Brewster — who else? — scored on 44 minutes, heading home a brilliant cross by Sessegnon from the right. He was the guilty party in Spain’s first goal but made amends with this brilliant assist. Brewster nearly scored again on the stroke of half-time, but his free-kick from 20 yards out was acrobatically tipped over by Alvaro Fernandez.
On a warm evening, fitness was going to be the key in this contest. The England colts looked fitter and grabbed the game by the scruff of the neck in the second half.
Foden broke Spain’s defensive organisation with a lovely through-ball to Sessegnon on the right. The latter laid it to Gibbs White and England equalised. They started to up the ante and Spain panicked.
On 69 minutes, Hudson-Odoi surged down the left and whipped in a superb cross inside the area. Foden was at the back post to slot home. Guehi made it 4-2 on 84 minutes, being set up by his defensive partner Latibeaudiere’s header from a free-kick. Four minutes later, Foden’s brilliant first touch mesmerised the whole Spanish defence, and exhilaratingly the youngster scored. 5-2, game over.
England’s fightback was down to their fearlessness. While these players don’t get first-team opportunities at their respective clubs — understandably so — this may change now. “Been class throughout the tournament,” Wayne Rooney eulogised on Twitter.
“The feeling is… I’m speechless. The feeling is a little bit surreal. I think it might feel a little better tomorrow once we realise what we have done. The players were fantastic all throughout the tournament, the staff. In my opinion, we are worthy winners of the tournament; the way we played, the goals we scored, ones we conceded. The football that we played — individual talent, team identity and the character and personality we showed. So for me its recognition of where English football wants to go,” England coach Steve Cooper said after the match.
His Spanish counterpart, Santiago Denia, rued the first goal that his team conceded.
Future is here and now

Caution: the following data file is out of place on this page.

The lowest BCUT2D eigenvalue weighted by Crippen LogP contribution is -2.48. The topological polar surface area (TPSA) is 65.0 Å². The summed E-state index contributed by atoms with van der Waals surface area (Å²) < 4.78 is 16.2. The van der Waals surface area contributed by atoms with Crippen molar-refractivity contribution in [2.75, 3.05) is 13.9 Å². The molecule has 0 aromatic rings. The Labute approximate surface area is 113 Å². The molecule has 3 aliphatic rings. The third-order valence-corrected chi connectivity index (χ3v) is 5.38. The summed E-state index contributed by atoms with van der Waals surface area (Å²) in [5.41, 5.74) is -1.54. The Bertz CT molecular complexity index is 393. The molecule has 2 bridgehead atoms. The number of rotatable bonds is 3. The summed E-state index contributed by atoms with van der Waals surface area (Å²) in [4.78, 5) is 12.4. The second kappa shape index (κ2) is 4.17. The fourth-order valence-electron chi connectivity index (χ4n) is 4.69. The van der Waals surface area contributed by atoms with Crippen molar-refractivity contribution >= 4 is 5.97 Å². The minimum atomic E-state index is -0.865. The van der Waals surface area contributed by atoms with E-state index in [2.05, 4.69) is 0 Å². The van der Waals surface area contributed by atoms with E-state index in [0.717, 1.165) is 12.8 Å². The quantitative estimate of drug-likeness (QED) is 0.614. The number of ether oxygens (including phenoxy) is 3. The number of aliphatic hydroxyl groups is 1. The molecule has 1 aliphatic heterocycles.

Brewster at it again: After conceding twice, England managed to pull one back in the 44th minute. Rhian Brewster — the tournament’s highest goalscorer — was in perfect position to guide home a cross from the right flank to score his eight of the World Cup.
Sublime Sessegnon: The right wing-back managed to pull off his best performance when England needed it the most. He first provided an pin-point cross to Brewster for the first goal and then again for the equalising goal, scored by Morgan Gibbs White.
Hudson-Odoi’s pace: Blessed with pace, Hudson-Odoi had seamlessly replaced Jadon Sancho. His free-kick through which Marc Guehi eventually scored the fourth, and a long ball across field that set Foden up for England’s fifth were the highlights.
Fantastic Foden: England’s no. 7 once dribbled past five defenders only for his effort at goal to fall straight at the custodian. He then played a perfect through ball for Sessegnon who crossed for Gibbs White’s equalizer before scoring two goals himself.
Golden ball & Boot: Phil Foden was deservedly named the player of the tournament while Liverpool striker Brewster secured the tournament’s golden boot with the goal that put the game back within reach for England. Brazil’s Gabriel Brazao won the Golden Glove.
Youth charge: The win caps off a remarkable year for England’s youth sides. They won the U20 World Cup in June and the U19s won the Euros before the U17s announced their arrival on the big stage. Their U21 side lost in the semis of the Euros.